In many states, the primary method of developing registries and presenting to the public the option to become part of the donor registry occurs through driver’s license renewal. This has several implications, which include the following:
- The issue of whether this presentation of the option constitutes informed consent.
- The way in which the question of whether an individual would like to join the registry is asked (i.e., as a question on the renewal form or verbally by department of motor vehicles or license office staff).
- The specific wording of the question, or the underlying tone of the individual asking the question (for example, asking the question in the negative rather than the positive, i.e., "You don’t want to donate your organs, do you?").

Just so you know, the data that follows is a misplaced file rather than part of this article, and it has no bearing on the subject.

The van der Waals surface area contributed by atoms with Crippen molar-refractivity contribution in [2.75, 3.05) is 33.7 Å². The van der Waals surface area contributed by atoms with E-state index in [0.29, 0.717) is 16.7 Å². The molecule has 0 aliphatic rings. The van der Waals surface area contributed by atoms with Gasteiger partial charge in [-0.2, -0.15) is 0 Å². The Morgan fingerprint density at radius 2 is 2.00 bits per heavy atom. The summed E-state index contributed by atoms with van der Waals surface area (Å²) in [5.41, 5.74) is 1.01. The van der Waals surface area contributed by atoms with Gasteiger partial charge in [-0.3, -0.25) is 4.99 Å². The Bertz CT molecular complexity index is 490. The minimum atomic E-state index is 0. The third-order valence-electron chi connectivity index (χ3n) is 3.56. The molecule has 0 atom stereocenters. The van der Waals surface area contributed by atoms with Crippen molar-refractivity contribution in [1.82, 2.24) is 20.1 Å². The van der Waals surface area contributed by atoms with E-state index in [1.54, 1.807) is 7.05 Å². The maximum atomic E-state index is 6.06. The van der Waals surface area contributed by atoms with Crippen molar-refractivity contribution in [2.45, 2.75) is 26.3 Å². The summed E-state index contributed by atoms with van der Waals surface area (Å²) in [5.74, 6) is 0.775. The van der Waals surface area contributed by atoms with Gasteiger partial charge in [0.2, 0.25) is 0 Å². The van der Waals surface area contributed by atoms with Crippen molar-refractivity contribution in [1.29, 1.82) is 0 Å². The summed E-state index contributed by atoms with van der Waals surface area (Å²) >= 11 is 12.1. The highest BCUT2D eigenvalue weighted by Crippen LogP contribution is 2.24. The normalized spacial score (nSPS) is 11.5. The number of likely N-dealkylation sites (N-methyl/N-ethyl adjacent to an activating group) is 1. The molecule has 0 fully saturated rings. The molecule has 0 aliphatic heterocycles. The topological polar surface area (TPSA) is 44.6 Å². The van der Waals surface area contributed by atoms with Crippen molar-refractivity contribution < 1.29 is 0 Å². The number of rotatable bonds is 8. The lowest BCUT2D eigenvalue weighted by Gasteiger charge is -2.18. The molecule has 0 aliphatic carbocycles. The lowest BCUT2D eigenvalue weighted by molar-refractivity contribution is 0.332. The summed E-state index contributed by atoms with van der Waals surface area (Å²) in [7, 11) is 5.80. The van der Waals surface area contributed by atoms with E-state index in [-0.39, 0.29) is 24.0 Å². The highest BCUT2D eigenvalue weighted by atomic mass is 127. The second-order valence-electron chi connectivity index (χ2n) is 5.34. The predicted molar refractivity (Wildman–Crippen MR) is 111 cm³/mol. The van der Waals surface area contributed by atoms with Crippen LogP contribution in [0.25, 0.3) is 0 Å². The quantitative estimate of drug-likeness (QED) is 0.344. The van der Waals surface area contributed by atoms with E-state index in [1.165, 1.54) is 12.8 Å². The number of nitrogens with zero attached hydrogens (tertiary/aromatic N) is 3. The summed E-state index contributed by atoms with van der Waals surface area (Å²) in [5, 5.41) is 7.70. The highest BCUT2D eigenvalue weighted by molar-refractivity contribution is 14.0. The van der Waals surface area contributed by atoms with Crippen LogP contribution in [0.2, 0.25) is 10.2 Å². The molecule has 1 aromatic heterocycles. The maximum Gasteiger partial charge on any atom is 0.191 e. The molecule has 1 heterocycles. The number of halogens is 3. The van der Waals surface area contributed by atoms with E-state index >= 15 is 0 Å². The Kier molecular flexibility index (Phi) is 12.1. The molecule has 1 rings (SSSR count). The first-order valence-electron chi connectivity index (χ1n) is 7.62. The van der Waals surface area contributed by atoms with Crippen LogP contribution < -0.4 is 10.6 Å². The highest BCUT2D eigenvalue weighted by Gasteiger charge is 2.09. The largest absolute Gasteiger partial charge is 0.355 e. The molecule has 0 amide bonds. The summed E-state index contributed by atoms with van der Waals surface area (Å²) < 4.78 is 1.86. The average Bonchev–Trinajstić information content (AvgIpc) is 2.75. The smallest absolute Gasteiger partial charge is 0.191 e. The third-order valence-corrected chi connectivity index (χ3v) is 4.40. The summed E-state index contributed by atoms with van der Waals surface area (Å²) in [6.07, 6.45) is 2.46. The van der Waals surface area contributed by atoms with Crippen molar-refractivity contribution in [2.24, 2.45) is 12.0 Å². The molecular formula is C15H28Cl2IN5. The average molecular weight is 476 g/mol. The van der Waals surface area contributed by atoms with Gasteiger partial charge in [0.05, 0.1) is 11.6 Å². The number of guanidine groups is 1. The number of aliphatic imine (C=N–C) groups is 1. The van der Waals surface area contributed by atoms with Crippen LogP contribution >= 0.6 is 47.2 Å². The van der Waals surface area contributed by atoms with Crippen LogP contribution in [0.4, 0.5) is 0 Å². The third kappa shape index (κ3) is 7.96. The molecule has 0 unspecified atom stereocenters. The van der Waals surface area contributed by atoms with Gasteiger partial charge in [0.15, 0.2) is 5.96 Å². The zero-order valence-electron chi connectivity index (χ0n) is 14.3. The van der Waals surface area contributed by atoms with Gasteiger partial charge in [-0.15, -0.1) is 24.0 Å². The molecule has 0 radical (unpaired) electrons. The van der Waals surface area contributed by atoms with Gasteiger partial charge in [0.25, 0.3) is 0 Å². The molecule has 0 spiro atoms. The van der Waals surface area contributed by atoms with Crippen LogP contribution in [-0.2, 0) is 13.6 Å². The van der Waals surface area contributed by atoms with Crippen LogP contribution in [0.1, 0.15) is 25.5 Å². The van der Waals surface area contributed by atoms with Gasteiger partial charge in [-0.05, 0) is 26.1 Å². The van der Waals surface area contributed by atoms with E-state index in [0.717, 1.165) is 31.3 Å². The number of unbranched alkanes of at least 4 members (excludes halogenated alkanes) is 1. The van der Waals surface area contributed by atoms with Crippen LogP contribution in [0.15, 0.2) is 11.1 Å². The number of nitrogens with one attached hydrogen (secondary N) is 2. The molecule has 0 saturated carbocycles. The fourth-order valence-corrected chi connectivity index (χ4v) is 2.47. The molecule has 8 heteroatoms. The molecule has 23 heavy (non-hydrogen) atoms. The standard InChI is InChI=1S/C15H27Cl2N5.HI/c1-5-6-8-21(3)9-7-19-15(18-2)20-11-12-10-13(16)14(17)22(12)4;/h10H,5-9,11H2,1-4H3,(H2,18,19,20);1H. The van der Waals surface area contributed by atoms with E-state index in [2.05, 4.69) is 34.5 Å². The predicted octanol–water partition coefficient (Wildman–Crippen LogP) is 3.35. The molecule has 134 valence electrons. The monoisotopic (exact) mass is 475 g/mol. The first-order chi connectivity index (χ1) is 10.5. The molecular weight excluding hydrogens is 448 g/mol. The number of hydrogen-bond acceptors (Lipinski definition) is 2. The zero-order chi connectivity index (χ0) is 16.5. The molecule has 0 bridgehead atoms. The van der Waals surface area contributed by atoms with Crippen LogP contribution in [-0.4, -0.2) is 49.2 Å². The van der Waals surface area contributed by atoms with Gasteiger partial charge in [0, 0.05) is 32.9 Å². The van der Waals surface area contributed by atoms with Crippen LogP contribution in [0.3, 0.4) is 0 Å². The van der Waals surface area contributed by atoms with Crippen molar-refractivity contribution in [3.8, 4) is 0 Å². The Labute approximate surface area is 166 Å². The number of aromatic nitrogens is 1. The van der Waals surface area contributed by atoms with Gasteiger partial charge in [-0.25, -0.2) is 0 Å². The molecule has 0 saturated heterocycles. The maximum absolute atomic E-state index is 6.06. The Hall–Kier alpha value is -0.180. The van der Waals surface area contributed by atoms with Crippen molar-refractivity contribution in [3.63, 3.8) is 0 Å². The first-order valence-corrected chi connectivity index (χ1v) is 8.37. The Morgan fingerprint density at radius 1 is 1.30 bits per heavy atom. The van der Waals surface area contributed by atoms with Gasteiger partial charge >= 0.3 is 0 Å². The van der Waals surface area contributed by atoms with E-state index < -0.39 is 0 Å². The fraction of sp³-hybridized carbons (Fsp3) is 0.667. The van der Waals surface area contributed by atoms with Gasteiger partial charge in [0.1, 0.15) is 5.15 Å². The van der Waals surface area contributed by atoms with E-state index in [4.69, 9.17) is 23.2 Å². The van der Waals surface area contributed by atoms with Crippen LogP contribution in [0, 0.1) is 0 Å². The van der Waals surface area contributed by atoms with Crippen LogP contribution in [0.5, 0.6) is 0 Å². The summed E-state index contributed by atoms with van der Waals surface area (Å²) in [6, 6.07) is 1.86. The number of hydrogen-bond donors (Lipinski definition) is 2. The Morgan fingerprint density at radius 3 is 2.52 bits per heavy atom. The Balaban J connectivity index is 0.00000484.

- The renewal cycle of the driver’s license, as renewals occur at less frequent intervals (States represented at the conference varied in renewal times from four to twelve years.)
- A mechanism for reaching those individuals who may not have a license (given that the primary method for entering individuals into the registry in most states is by utilizing driver’s license registration and renewal).
The group agreed that the process should start with universal eligibility by including in the registry anyone of sound mind, legal age, etc., even if other factors (e.g., the medical/social history) eventually preclude them from becoming donors at the time of death.